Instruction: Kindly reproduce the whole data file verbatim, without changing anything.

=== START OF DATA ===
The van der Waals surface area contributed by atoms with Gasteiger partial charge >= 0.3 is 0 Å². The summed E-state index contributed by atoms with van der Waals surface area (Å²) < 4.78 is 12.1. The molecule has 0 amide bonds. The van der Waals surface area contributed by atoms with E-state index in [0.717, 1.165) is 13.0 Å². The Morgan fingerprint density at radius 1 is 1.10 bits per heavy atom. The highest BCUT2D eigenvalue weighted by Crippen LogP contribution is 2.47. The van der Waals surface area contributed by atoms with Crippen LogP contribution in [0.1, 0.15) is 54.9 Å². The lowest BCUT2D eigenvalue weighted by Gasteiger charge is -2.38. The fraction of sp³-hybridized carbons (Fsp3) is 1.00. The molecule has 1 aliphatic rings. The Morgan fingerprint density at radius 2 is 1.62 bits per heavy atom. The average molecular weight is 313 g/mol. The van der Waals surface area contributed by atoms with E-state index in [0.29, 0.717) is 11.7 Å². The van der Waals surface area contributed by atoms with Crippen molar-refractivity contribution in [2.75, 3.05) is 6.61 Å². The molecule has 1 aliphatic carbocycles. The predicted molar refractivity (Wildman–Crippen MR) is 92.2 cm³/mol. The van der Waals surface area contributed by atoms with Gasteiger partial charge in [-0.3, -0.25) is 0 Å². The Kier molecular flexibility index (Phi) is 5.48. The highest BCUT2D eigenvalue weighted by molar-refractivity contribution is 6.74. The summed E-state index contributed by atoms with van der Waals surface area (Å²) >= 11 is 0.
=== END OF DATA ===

The van der Waals surface area contributed by atoms with Gasteiger partial charge >= 0.3 is 0 Å². The summed E-state index contributed by atoms with van der Waals surface area (Å²) < 4.78 is 12.1. The molecule has 0 amide bonds. The van der Waals surface area contributed by atoms with E-state index in [0.717, 1.165) is 13.0 Å². The Morgan fingerprint density at radius 1 is 1.10 bits per heavy atom. The highest BCUT2D eigenvalue weighted by Crippen LogP contribution is 2.47. The van der Waals surface area contributed by atoms with Crippen LogP contribution in [0.1, 0.15) is 54.9 Å². The lowest BCUT2D eigenvalue weighted by Gasteiger charge is -2.38. The fraction of sp³-hybridized carbons (Fsp3) is 1.00. The molecule has 1 aliphatic rings. The Morgan fingerprint density at radius 2 is 1.62 bits per heavy atom. The average molecular weight is 313 g/mol. The van der Waals surface area contributed by atoms with E-state index in [0.29, 0.717) is 11.7 Å². The van der Waals surface area contributed by atoms with Crippen molar-refractivity contribution in [2.75, 3.05) is 6.61 Å². The molecule has 1 aliphatic carbocycles. The predicted molar refractivity (Wildman–Crippen MR) is 92.2 cm³/mol. The van der Waals surface area contributed by atoms with Gasteiger partial charge in [-0.3, -0.25) is 0 Å². The Kier molecular flexibility index (Phi) is 5.48. The highest BCUT2D eigenvalue weighted by molar-refractivity contribution is 6.74. The summed E-state index contributed by atoms with van der Waals surface area (Å²) >= 11 is 0.